The Washington Post, to its credit, is reporting that University of Virginia rape hoaxer Jackie Coakley faked a terminal illness and pretended to be a man to try and get her romantic interest to date her. The gang rape lies she produced were also part of that same protracted attempt to enter into a relationship with Ryan Duffin. Although T. Rees Shapiro has sadly only included Jackie’s first name in his article, its publication is a very positive development that will help correct the great damage done to the reputations of various UVA fraternity members.
Despite never having set foot at UVA, let alone attended it, the Jackie Coakley false rape debacle became deeply personal to me. My first ROK article was actually about then Jezebel writer Anna Merlan’s shrieks of sadness that Coakley had not been gratuitously raped. A lot has happened since then, including the unexpected condemnation of Rolling Stone “journalist” Sabrina Rubin Erdely and editor Will Dana in a report by the Columbia University School of Journalism, which had launched an investigation into the frankly horrendous excuse for journalism that the UVA article was.
Some lessons in stalking and psychopathy
Jackie Coakley’s determination to date Ryan Duffin, irrespective of his repeated turning down of her advances, evinces some clearly unbalanced and psychotic behavior. What’s more is that instead of the usual pattern of punishing the man who spurned her, she took the arguably even more reprehensible act of using uninvolved fraternity members to make false gang rape claims designed to win Duffin’s heart.
Coakley went further, however, and used a fictitious man named Haven Monahan to text Duffin and goad him into returning feelings for her. Police have confirmed that the Monahan character is nothing but an invention. Pictures of him texted to Duffin were of a former classmate of Coakley’s from northern Virginia. Eventually Coakley made her now well-known accusations of gang rape by a group of fraternity brothers, including Monahan.
Duffin rushed to be with her after she told him about the “rape,” as she clearly wanted him to. Coakley’s “hysterical” reactions made her seem believable to him and his fellow comforting friends. He also drew closer to her when she fabricated having a terminal illness, news the character Haven Monahan had relayed to him. Nevertheless, the numbers of male students participating in the rape changed, as did the first name Jackie attributed to Monahan. In fact, she told Duffin she could not tell if his real name was John or Jake or something else. Duffin understandably grew suspicious.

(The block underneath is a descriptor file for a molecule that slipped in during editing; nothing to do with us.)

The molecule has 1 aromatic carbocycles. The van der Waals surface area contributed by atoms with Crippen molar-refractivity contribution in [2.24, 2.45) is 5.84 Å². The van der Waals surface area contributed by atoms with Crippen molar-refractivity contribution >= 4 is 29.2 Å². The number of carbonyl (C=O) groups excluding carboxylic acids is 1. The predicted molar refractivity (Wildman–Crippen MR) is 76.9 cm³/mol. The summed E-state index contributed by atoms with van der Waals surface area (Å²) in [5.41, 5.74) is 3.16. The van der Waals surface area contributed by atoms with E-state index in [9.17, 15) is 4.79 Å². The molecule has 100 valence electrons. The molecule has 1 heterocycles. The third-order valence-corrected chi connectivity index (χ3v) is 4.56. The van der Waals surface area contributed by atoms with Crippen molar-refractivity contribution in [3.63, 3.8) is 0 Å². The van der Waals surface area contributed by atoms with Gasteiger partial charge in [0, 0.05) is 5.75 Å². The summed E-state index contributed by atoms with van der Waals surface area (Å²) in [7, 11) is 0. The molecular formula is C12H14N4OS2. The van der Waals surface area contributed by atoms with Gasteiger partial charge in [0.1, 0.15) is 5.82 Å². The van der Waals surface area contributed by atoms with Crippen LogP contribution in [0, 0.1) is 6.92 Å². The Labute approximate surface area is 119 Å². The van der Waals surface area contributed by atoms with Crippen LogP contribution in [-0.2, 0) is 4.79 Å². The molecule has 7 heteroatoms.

The wider implications
Let’s set aside the holes in Jackie Coakley’s story. Here we have a seemingly well-adjusted and intelligent young man, Ryan Duffin, who was led to trust her, in spite of the gargantuan lies she was telling. Women are, in their own twisted way, capable of delivering performances that superficially match what they are claiming.
This case provides another demonstration of the utter minefield of trusting testimony alone. By false rape standards, Coakley’s reporting to others was sudden. None of the usual delays accompanied her histrionic behavior. Yet the allegations were equally as invented as those of an Emma Sulkowicz or Lena Dunham.
What happens when an accusing woman combines the maximum believability of a Jackie Coakley with a greater level of consistency and the ability to stop herself from overreaching? Gridiron player Brian Banks’ tormentor Wanetta Gibson is one of those individuals, only undone by her own later and unsolicited admissions. The idea of being able to discern deceit based on face-to-face contact and an appraisal of someone’s testimony is purely fanciful.
In broader terms, the Coakley case shows the desperate need for due process and beyond reasonable doubt after rape accusations to approximate the standards expected when other crimes are alleged. A person is extremely unlikely, for example, to be convicted of an armed robbery without CCTV evidence, the recovery of what is stolen, proof of injury, or multiple witness statements of the same individual incident (i.e. not the Bill Cosby witch hunt of disconnected allegations being bundled together as one “truth”). Both courts and non-judicial discussions are engaged in a perpetual cycle of watering down thresholds to secure more convictions and social condemnation.
All this is even more important when we consider the UVA hoax consisted of claims circulating freely without any trial having taken place. Feminists and SJWs seem to think that the absence of a trial, which requires police evidence (or politicized pressures to create it), means mere accusations are allowed to stick as a de facto branding of guilt for accused individuals.
Some much needed rain
Jackie Coakley is yet to face the comparatively token threat of a university Honor Code trial. UVA was more than happy to suspend Greek Life activities across the whole university, not just for the fraternity at the center of the hoax, but the person conclusively outed as a fabulist escaped unscathed. Some things never change.
In the end, the continued willingness of even CNN and The New York Times, not just the more conservative Post, to air this saga illustrates a marked qualitative change in how many reporters respond to rape hoaxes. Sure, perhaps a majority of journalists, a notoriously left-leaning profession, remain unwilling to tackle such egregious issues. Regardless, T. Rees Shapiro’s piece is an excellent vindication of the truth and should be welcomed by anyone supportive of justice and not mob mentalities.
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